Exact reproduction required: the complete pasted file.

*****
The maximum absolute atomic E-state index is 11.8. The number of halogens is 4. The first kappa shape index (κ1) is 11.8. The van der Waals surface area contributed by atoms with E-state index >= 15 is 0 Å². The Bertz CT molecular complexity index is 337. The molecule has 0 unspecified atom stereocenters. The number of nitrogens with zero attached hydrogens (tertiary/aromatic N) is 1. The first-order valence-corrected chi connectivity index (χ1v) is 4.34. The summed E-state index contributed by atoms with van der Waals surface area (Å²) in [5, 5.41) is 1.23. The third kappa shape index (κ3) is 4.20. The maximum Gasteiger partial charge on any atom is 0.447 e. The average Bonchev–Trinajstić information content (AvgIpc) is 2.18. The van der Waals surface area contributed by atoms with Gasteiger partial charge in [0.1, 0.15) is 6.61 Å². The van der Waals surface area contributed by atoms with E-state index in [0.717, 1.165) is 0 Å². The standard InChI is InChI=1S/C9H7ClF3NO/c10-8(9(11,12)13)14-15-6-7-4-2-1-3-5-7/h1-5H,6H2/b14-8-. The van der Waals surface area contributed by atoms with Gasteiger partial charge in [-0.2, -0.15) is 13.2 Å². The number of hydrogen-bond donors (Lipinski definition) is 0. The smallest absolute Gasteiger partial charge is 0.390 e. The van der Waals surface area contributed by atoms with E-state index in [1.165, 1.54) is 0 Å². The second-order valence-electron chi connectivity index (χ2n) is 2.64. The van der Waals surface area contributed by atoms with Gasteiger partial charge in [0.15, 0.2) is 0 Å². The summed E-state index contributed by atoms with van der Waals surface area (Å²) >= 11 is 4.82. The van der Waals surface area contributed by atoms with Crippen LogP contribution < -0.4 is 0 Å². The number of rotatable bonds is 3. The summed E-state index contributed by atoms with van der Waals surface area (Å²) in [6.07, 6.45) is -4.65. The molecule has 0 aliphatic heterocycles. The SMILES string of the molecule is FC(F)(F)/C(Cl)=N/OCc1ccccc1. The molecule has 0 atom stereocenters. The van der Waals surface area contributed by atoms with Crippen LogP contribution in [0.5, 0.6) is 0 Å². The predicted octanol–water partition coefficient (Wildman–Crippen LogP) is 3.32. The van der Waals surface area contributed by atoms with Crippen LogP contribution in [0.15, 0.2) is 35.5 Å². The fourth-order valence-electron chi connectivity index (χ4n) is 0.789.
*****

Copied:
The maximum absolute atomic E-state index is 11.8. The number of halogens is 4. The first kappa shape index (κ1) is 11.8. The van der Waals surface area contributed by atoms with E-state index >= 15 is 0 Å². The Bertz CT molecular complexity index is 337. The molecule has 0 unspecified atom stereocenters. The number of nitrogens with zero attached hydrogens (tertiary/aromatic N) is 1. The first-order valence-corrected chi connectivity index (χ1v) is 4.34. The summed E-state index contributed by atoms with van der Waals surface area (Å²) in [5, 5.41) is 1.23. The third kappa shape index (κ3) is 4.20. The maximum Gasteiger partial charge on any atom is 0.447 e. The average Bonchev–Trinajstić information content (AvgIpc) is 2.18. The van der Waals surface area contributed by atoms with Gasteiger partial charge in [0.1, 0.15) is 6.61 Å². The van der Waals surface area contributed by atoms with E-state index in [0.717, 1.165) is 0 Å². The standard InChI is InChI=1S/C9H7ClF3NO/c10-8(9(11,12)13)14-15-6-7-4-2-1-3-5-7/h1-5H,6H2/b14-8-. The van der Waals surface area contributed by atoms with Gasteiger partial charge in [-0.2, -0.15) is 13.2 Å². The number of hydrogen-bond donors (Lipinski definition) is 0. The smallest absolute Gasteiger partial charge is 0.390 e. The van der Waals surface area contributed by atoms with E-state index in [1.165, 1.54) is 0 Å². The second-order valence-electron chi connectivity index (χ2n) is 2.64. The van der Waals surface area contributed by atoms with Gasteiger partial charge in [0.15, 0.2) is 0 Å². The summed E-state index contributed by atoms with van der Waals surface area (Å²) >= 11 is 4.82. The van der Waals surface area contributed by atoms with Crippen LogP contribution < -0.4 is 0 Å². The number of rotatable bonds is 3. The summed E-state index contributed by atoms with van der Waals surface area (Å²) in [6.07, 6.45) is -4.65. The molecule has 0 aliphatic heterocycles. The SMILES string of the molecule is FC(F)(F)/C(Cl)=N/OCc1ccccc1. The molecule has 0 atom stereocenters. The van der Waals surface area contributed by atoms with Crippen LogP contribution in [0.5, 0.6) is 0 Å². The predicted octanol–water partition coefficient (Wildman–Crippen LogP) is 3.32. The van der Waals surface area contributed by atoms with Crippen LogP contribution in [0.15, 0.2) is 35.5 Å². The fourth-order valence-electron chi connectivity index (χ4n) is 0.789.